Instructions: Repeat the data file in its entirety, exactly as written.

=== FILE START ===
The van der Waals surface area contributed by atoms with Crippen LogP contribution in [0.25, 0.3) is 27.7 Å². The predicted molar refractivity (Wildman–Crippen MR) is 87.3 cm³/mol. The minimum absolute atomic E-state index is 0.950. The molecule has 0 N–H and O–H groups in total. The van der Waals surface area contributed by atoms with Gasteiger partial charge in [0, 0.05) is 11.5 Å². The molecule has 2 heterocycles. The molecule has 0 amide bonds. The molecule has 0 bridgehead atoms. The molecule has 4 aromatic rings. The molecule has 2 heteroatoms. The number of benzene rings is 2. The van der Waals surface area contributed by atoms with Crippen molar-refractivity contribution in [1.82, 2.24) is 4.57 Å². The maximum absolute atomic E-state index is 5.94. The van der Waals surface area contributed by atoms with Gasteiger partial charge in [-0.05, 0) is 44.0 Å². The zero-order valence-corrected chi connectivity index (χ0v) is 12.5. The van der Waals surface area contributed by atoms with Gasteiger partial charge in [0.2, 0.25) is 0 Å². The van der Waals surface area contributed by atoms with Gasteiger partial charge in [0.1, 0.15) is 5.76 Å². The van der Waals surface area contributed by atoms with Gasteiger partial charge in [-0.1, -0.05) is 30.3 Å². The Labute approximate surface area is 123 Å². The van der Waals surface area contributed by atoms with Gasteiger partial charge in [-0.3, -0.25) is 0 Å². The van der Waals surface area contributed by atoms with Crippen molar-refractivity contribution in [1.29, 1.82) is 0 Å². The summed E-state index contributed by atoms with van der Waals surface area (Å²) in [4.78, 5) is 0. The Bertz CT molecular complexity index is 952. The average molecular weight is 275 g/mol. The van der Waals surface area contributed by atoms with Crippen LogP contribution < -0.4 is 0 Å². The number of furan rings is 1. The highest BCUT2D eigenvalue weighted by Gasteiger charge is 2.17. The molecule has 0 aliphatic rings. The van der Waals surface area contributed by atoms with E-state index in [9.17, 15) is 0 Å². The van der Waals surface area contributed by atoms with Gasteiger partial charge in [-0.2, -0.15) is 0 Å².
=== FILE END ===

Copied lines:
The van der Waals surface area contributed by atoms with Crippen LogP contribution in [0.25, 0.3) is 27.7 Å². The predicted molar refractivity (Wildman–Crippen MR) is 87.3 cm³/mol. The minimum absolute atomic E-state index is 0.950. The molecule has 0 N–H and O–H groups in total. The van der Waals surface area contributed by atoms with Gasteiger partial charge in [0, 0.05) is 11.5 Å². The molecule has 2 heterocycles. The molecule has 0 amide bonds. The molecule has 0 bridgehead atoms. The molecule has 4 aromatic rings. The molecule has 2 heteroatoms. The number of benzene rings is 2. The van der Waals surface area contributed by atoms with Crippen molar-refractivity contribution in [1.82, 2.24) is 4.57 Å². The maximum absolute atomic E-state index is 5.94. The van der Waals surface area contributed by atoms with Gasteiger partial charge in [-0.05, 0) is 44.0 Å². The zero-order valence-corrected chi connectivity index (χ0v) is 12.5. The van der Waals surface area contributed by atoms with Gasteiger partial charge in [0.2, 0.25) is 0 Å². The van der Waals surface area contributed by atoms with Gasteiger partial charge in [0.1, 0.15) is 5.76 Å². The van der Waals surface area contributed by atoms with Gasteiger partial charge in [-0.1, -0.05) is 30.3 Å². The Labute approximate surface area is 123 Å². The van der Waals surface area contributed by atoms with Gasteiger partial charge in [-0.3, -0.25) is 0 Å². The van der Waals surface area contributed by atoms with Crippen molar-refractivity contribution in [1.29, 1.82) is 0 Å². The summed E-state index contributed by atoms with van der Waals surface area (Å²) in [4.78, 5) is 0. The Bertz CT molecular complexity index is 952. The average molecular weight is 275 g/mol. The van der Waals surface area contributed by atoms with Crippen LogP contribution < -0.4 is 0 Å². The number of furan rings is 1. The highest BCUT2D eigenvalue weighted by Gasteiger charge is 2.17. The molecule has 0 aliphatic rings. The van der Waals surface area contributed by atoms with E-state index in [9.17, 15) is 0 Å². The van der Waals surface area contributed by atoms with Gasteiger partial charge in [-0.2, -0.15) is 0 Å².